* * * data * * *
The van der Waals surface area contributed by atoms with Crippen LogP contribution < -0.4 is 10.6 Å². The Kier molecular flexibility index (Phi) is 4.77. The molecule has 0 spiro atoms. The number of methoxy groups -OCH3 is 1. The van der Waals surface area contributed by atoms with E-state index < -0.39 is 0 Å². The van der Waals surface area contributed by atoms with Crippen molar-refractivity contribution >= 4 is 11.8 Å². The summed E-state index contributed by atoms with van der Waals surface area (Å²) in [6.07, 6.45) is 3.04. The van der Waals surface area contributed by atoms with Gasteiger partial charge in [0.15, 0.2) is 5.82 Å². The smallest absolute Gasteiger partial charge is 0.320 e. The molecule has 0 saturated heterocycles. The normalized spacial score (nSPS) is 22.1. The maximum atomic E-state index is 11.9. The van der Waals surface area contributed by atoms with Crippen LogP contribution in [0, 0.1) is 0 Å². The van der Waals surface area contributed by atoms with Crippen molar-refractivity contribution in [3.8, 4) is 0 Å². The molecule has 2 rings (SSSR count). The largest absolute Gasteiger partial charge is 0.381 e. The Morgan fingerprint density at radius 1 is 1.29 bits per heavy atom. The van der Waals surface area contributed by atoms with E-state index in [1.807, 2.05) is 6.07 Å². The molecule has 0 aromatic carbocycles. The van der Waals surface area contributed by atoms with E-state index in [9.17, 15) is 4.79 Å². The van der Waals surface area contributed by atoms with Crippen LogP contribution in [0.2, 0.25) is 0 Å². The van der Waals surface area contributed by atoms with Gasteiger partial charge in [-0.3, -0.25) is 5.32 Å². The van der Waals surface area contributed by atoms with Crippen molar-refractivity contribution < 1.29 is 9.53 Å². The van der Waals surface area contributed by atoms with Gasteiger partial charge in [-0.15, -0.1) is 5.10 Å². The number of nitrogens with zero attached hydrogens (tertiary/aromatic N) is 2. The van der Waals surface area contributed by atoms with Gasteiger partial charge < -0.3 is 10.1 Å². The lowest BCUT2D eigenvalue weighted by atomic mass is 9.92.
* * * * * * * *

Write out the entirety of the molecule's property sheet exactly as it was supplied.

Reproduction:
The van der Waals surface area contributed by atoms with Crippen LogP contribution < -0.4 is 10.6 Å². The Kier molecular flexibility index (Phi) is 4.77. The molecule has 0 spiro atoms. The number of methoxy groups -OCH3 is 1. The van der Waals surface area contributed by atoms with E-state index < -0.39 is 0 Å². The van der Waals surface area contributed by atoms with Crippen molar-refractivity contribution >= 4 is 11.8 Å². The summed E-state index contributed by atoms with van der Waals surface area (Å²) in [6.07, 6.45) is 3.04. The van der Waals surface area contributed by atoms with Gasteiger partial charge in [0.15, 0.2) is 5.82 Å². The smallest absolute Gasteiger partial charge is 0.320 e. The molecule has 0 saturated heterocycles. The normalized spacial score (nSPS) is 22.1. The maximum atomic E-state index is 11.9. The van der Waals surface area contributed by atoms with Crippen LogP contribution in [0, 0.1) is 0 Å². The van der Waals surface area contributed by atoms with Crippen molar-refractivity contribution in [3.8, 4) is 0 Å². The molecule has 2 rings (SSSR count). The largest absolute Gasteiger partial charge is 0.381 e. The Morgan fingerprint density at radius 1 is 1.29 bits per heavy atom. The van der Waals surface area contributed by atoms with E-state index in [1.807, 2.05) is 6.07 Å². The molecule has 0 aromatic carbocycles. The van der Waals surface area contributed by atoms with E-state index in [9.17, 15) is 4.79 Å². The van der Waals surface area contributed by atoms with Crippen LogP contribution in [0.2, 0.25) is 0 Å². The van der Waals surface area contributed by atoms with Gasteiger partial charge in [-0.3, -0.25) is 5.32 Å². The van der Waals surface area contributed by atoms with Crippen molar-refractivity contribution < 1.29 is 9.53 Å². The van der Waals surface area contributed by atoms with Gasteiger partial charge in [-0.15, -0.1) is 5.10 Å². The number of nitrogens with zero attached hydrogens (tertiary/aromatic N) is 2. The van der Waals surface area contributed by atoms with Gasteiger partial charge < -0.3 is 10.1 Å². The lowest BCUT2D eigenvalue weighted by atomic mass is 9.92.